Revising Estate Plans Before and After Divorce

After a divorce, it’s understandable that you’re tired of sifting through legal documents. If you do not take the actions now to revise your estate plan in light of your divorce, you could end up facing undesirable estate planning results. As a result, you should at least consider gathering your old estate planning documents and evaluating what you will need to update. This article reviews a few of the most commonly used types of estate planning documents that you should make sure to update after a divorce.


Create a New Will


Wills are the central document in most estate plans. This is why it’s a good idea to make sure that your will is adequately updated in light of your divorce. You will likely want to create a will that will no longer pass on your assets to your former spouse. You should also make sure to revoke your old will. 




If you have children below the age of 18, you should utilize a new will to appoint a guardian, who will watch over your children. Remember, however, any decisions about the care of your children found in divorce or settlement arrangements will control your decisions. 


Living Trusts


Revocable living trusts are a type of legal arrangement that addresses who will inherit your assets at the time that you pass away. Assets placed in a trust often bypass probate, which can be costly and time-consuming. Following the revocation or dissolution of your trust, you should consider creating a new trust.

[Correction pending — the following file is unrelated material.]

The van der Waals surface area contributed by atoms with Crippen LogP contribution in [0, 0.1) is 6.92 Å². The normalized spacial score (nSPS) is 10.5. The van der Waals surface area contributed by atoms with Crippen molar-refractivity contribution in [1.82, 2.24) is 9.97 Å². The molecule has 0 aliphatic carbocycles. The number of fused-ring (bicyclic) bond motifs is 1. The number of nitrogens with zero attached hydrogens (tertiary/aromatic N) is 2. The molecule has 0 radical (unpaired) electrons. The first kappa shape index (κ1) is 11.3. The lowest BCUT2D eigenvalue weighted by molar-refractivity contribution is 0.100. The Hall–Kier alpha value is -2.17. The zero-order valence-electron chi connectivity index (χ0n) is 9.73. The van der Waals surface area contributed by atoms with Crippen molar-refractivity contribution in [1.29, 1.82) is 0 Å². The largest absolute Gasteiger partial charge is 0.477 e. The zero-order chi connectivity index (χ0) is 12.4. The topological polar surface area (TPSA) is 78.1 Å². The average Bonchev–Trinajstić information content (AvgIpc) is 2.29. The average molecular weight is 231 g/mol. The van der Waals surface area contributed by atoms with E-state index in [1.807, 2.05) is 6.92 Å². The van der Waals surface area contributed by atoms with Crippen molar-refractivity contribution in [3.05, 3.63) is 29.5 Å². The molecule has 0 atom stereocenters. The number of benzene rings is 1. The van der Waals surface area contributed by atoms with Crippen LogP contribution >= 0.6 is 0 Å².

Beneficiary Designations


Remember to examine the beneficiary designations on any items that you own that pass directly to inheritors. Some common types of documents that utilize beneficiary designations include life insurance policies, bank accounts, investment accounts, and retirement plans. If you’re interested in removing a former spouse as a beneficiary and appointing someone else, doing so often requires completing a new beneficiary assignment 


Power of Attorney and Advance Directives


People often rely on power of attorney documents to name someone who is authorized to act on the other’s behalf. Power of attorney documents are critical estate planning tools that allow a person to plan for possible incapacitation. If the person you name is a former spouse, however, you should reevaluate this appointment. Financial power of attorney documents grant the authority to address your financial matters, while medical power of attorney someone the authority to handle your health care matters. Besides revoke the old advance directive, you should also make sure to create a new one as well as inform healthcare providers about this update and provide copies of the new directive to both health care agents and providers.


Contact a Knowledgeable Estate Planning Lawyer


Deciding when to revise your estate plan and how to update it so that wishes will be fulfilled can be challenging. One of the best things that you can do in such a situation is to obtain the assistance of an experienced estate planning attorney. Contact Ettinger Law Firm today to schedule a free case evaluation.

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